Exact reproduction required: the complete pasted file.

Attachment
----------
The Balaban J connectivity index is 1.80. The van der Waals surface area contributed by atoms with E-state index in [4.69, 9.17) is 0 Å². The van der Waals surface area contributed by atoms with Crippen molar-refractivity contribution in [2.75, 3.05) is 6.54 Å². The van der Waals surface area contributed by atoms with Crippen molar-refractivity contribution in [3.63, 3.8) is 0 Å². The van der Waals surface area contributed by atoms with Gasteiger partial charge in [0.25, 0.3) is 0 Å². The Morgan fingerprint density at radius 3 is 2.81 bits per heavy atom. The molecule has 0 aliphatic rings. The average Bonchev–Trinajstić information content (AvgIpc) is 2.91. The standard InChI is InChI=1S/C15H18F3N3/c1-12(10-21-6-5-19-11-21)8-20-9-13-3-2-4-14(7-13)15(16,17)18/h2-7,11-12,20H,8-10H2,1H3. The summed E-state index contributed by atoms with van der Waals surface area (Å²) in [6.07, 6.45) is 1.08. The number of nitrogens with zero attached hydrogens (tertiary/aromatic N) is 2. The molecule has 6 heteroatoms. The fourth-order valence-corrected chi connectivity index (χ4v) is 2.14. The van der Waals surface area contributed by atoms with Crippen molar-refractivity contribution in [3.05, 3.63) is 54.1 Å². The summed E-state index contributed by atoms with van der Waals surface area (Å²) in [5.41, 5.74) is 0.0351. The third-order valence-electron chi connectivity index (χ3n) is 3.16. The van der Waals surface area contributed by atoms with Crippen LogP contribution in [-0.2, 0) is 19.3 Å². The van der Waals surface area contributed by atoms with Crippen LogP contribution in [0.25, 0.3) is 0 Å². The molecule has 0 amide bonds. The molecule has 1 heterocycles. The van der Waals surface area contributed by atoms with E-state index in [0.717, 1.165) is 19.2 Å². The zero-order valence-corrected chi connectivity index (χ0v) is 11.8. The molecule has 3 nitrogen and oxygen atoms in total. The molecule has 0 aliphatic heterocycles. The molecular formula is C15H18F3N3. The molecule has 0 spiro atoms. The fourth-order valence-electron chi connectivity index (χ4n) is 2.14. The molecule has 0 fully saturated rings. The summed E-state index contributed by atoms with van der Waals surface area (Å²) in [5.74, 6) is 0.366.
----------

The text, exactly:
The Balaban J connectivity index is 1.80. The van der Waals surface area contributed by atoms with E-state index in [4.69, 9.17) is 0 Å². The van der Waals surface area contributed by atoms with Crippen molar-refractivity contribution in [2.75, 3.05) is 6.54 Å². The van der Waals surface area contributed by atoms with Crippen molar-refractivity contribution in [3.63, 3.8) is 0 Å². The van der Waals surface area contributed by atoms with Gasteiger partial charge in [0.25, 0.3) is 0 Å². The Morgan fingerprint density at radius 3 is 2.81 bits per heavy atom. The molecule has 0 aliphatic rings. The average Bonchev–Trinajstić information content (AvgIpc) is 2.91. The standard InChI is InChI=1S/C15H18F3N3/c1-12(10-21-6-5-19-11-21)8-20-9-13-3-2-4-14(7-13)15(16,17)18/h2-7,11-12,20H,8-10H2,1H3. The summed E-state index contributed by atoms with van der Waals surface area (Å²) in [6.07, 6.45) is 1.08. The number of nitrogens with zero attached hydrogens (tertiary/aromatic N) is 2. The molecule has 6 heteroatoms. The fourth-order valence-corrected chi connectivity index (χ4v) is 2.14. The van der Waals surface area contributed by atoms with Crippen molar-refractivity contribution in [3.05, 3.63) is 54.1 Å². The summed E-state index contributed by atoms with van der Waals surface area (Å²) in [5.41, 5.74) is 0.0351. The third-order valence-electron chi connectivity index (χ3n) is 3.16. The van der Waals surface area contributed by atoms with Crippen LogP contribution in [-0.2, 0) is 19.3 Å². The van der Waals surface area contributed by atoms with Crippen LogP contribution in [0.25, 0.3) is 0 Å². The molecule has 0 amide bonds. The molecule has 1 heterocycles. The van der Waals surface area contributed by atoms with E-state index in [0.717, 1.165) is 19.2 Å². The zero-order valence-corrected chi connectivity index (χ0v) is 11.8. The molecule has 3 nitrogen and oxygen atoms in total. The molecule has 0 aliphatic heterocycles. The molecular formula is C15H18F3N3. The molecule has 0 spiro atoms. The fourth-order valence-electron chi connectivity index (χ4n) is 2.14. The molecule has 0 fully saturated rings. The summed E-state index contributed by atoms with van der Waals surface area (Å²) in [5.74, 6) is 0.366.